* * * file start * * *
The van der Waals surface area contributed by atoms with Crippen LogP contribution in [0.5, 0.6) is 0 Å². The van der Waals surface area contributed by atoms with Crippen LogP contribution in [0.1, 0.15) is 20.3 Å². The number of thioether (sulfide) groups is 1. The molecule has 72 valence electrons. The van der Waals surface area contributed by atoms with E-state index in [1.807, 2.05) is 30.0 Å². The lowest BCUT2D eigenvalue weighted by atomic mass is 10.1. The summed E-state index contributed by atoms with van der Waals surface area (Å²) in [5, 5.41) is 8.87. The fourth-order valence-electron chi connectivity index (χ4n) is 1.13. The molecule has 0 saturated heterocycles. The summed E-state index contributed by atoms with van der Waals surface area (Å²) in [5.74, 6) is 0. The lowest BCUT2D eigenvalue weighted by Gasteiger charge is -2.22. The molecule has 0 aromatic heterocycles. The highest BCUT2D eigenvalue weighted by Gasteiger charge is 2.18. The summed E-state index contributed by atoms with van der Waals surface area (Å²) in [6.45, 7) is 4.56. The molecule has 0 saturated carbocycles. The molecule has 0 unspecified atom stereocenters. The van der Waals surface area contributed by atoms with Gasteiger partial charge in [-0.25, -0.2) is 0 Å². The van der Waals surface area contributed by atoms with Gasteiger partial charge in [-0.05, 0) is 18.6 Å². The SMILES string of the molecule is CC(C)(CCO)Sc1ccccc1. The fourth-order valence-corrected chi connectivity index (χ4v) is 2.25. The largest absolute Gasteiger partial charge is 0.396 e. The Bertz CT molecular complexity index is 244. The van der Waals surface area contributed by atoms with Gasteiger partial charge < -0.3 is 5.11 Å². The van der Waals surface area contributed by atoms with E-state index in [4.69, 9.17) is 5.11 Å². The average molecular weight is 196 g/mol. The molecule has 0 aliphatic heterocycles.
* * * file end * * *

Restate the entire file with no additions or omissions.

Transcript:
The van der Waals surface area contributed by atoms with Crippen LogP contribution in [0.5, 0.6) is 0 Å². The van der Waals surface area contributed by atoms with Crippen LogP contribution in [0.1, 0.15) is 20.3 Å². The number of thioether (sulfide) groups is 1. The molecule has 72 valence electrons. The van der Waals surface area contributed by atoms with E-state index in [1.807, 2.05) is 30.0 Å². The lowest BCUT2D eigenvalue weighted by atomic mass is 10.1. The summed E-state index contributed by atoms with van der Waals surface area (Å²) in [5, 5.41) is 8.87. The fourth-order valence-electron chi connectivity index (χ4n) is 1.13. The molecule has 0 saturated heterocycles. The summed E-state index contributed by atoms with van der Waals surface area (Å²) in [5.74, 6) is 0. The lowest BCUT2D eigenvalue weighted by Gasteiger charge is -2.22. The molecule has 0 aromatic heterocycles. The highest BCUT2D eigenvalue weighted by Gasteiger charge is 2.18. The summed E-state index contributed by atoms with van der Waals surface area (Å²) in [6.45, 7) is 4.56. The molecule has 0 saturated carbocycles. The molecule has 0 unspecified atom stereocenters. The van der Waals surface area contributed by atoms with Gasteiger partial charge in [-0.25, -0.2) is 0 Å². The van der Waals surface area contributed by atoms with Gasteiger partial charge in [-0.05, 0) is 18.6 Å². The SMILES string of the molecule is CC(C)(CCO)Sc1ccccc1. The fourth-order valence-corrected chi connectivity index (χ4v) is 2.25. The largest absolute Gasteiger partial charge is 0.396 e. The Bertz CT molecular complexity index is 244. The van der Waals surface area contributed by atoms with Gasteiger partial charge < -0.3 is 5.11 Å². The van der Waals surface area contributed by atoms with E-state index in [4.69, 9.17) is 5.11 Å². The average molecular weight is 196 g/mol. The molecule has 0 aliphatic heterocycles.